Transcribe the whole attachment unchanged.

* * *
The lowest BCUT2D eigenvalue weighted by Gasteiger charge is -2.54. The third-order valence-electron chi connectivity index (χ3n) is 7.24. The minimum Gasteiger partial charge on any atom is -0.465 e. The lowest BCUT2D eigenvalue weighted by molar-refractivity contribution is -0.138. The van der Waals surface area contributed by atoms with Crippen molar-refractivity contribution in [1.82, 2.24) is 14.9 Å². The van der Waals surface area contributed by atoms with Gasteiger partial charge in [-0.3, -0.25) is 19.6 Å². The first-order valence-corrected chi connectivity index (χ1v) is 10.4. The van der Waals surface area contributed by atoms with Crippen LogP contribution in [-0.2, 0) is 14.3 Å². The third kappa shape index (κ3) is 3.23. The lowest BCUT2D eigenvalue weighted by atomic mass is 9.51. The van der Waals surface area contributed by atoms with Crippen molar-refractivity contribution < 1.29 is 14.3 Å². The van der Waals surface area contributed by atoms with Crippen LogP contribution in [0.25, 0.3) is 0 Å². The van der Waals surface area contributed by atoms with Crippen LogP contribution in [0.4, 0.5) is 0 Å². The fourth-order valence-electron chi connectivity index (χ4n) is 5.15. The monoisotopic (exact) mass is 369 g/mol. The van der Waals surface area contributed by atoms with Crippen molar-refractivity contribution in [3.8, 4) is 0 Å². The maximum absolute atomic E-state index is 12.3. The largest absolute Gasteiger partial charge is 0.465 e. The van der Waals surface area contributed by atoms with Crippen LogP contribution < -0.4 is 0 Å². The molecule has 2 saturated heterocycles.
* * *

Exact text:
The lowest BCUT2D eigenvalue weighted by Gasteiger charge is -2.54. The third-order valence-electron chi connectivity index (χ3n) is 7.24. The minimum Gasteiger partial charge on any atom is -0.465 e. The lowest BCUT2D eigenvalue weighted by molar-refractivity contribution is -0.138. The van der Waals surface area contributed by atoms with Crippen molar-refractivity contribution in [1.82, 2.24) is 14.9 Å². The van der Waals surface area contributed by atoms with Gasteiger partial charge in [-0.3, -0.25) is 19.6 Å². The first-order valence-corrected chi connectivity index (χ1v) is 10.4. The van der Waals surface area contributed by atoms with Crippen LogP contribution in [-0.2, 0) is 14.3 Å². The third kappa shape index (κ3) is 3.23. The lowest BCUT2D eigenvalue weighted by atomic mass is 9.51. The van der Waals surface area contributed by atoms with Crippen molar-refractivity contribution < 1.29 is 14.3 Å². The van der Waals surface area contributed by atoms with Crippen LogP contribution in [0.25, 0.3) is 0 Å². The van der Waals surface area contributed by atoms with Crippen LogP contribution in [0.4, 0.5) is 0 Å². The fourth-order valence-electron chi connectivity index (χ4n) is 5.15. The monoisotopic (exact) mass is 369 g/mol. The van der Waals surface area contributed by atoms with Crippen molar-refractivity contribution in [3.8, 4) is 0 Å². The maximum absolute atomic E-state index is 12.3. The largest absolute Gasteiger partial charge is 0.465 e. The van der Waals surface area contributed by atoms with Crippen LogP contribution < -0.4 is 0 Å². The molecule has 2 saturated heterocycles.